In vitro degradation kinetics of protein and carbohydrate fractions of selected tropical forages
Keywords:CNCPS, rumen, starch, sugars
AbstractWhereas obtain detailed information about nutrient composition and degradation rates of carbohydrate and protein fractions of tropical forages is essential to determine how much of each nutrient can be used by the animal and the main limiting causes to the level of production. A descriptive study was conducted to evaluate the degradation rate of protein and carbohydrate fractions and understand degradation synchronism of carbohydrates and protein fraction in the rumen of goats fed Tifton 85, mulberry and leucaena forages. Contents of crude protein (CP), non-protein nitrogen (NPN), neutral detergent insoluble nitrogen (NDIN) and acid detergent insoluble nitrogen (ADIN) were measured to obtain the protein fractions A, B1, B2 and C. Degradation profiles of nitrogen fractions were obtained in vitro incubating the forages samples with proteases from Streptomyces griseus. Contents of sugars, starch and soluble fiber (neutral detergent NDSF) were analyzed to determine the fractions A and B1 from total carbohydrates (TC), whereas for fraction B2, C and degradation rate of fraction B2, the gravimetric technique of in vitro degradation of the fiber was used through kinetic interpretation of degradation profiles. It was adopted descriptive statistics to summarize the dataset, to describe the data, tables were compiled and used sample average as position measurement. Regarding Tifton 85, the sum of fractions A and B1 was 51.61 g/100g CP and the fraction B2 was 38.74 g/100g CP. Thus, the portion of slowly degradable protein from this forage is higher and tends to escape from rumen contributing with amino acids in the small intestine. Differently, most of the protein from mulberry and leucaena are present as highly degradable protein in rumen (B1), requiring supplementation with readily fermentable carbohydrate for a better utilization of nitrogen compounds. Considering the partitions of protein in different compartments of the plant, possibly the mixture between forages promotes a better balance for the use of this nutrient by animals. Fractions representing about 80g/100g of the protein from Tifton 85 presents problems to be used by animals. This means that, despite the high levels of protein in Tifton 85, metabolizable protein deficit may occur at any time after the intake of forages by the animals. Mulberry and leucaena are extremely degradable feed, both for cellular content and cell wall, with high possibility of presenting good synchronization between degradation of carbohydrate and protein.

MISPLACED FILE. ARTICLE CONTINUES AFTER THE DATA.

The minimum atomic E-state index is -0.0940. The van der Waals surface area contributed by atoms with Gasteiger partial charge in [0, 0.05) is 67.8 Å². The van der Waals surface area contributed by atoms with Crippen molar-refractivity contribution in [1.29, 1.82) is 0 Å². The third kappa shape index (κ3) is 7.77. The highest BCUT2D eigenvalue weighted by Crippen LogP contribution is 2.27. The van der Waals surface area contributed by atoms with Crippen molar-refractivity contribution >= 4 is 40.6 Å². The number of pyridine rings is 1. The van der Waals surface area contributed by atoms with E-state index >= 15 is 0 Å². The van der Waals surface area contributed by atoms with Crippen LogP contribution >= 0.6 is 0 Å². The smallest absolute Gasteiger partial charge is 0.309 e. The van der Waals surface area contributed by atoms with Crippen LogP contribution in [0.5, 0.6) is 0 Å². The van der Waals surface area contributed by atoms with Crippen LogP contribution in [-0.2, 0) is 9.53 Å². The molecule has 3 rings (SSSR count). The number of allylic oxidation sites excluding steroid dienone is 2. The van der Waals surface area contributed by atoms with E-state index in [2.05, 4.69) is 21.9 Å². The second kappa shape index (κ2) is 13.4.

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Copyright (c) 2013 Simone Pedro da Silva, Marcelo Teixeira Rodrigues, Ricardo Augusto Mendonça Vieira, Márcia Maria Cândido da Silva
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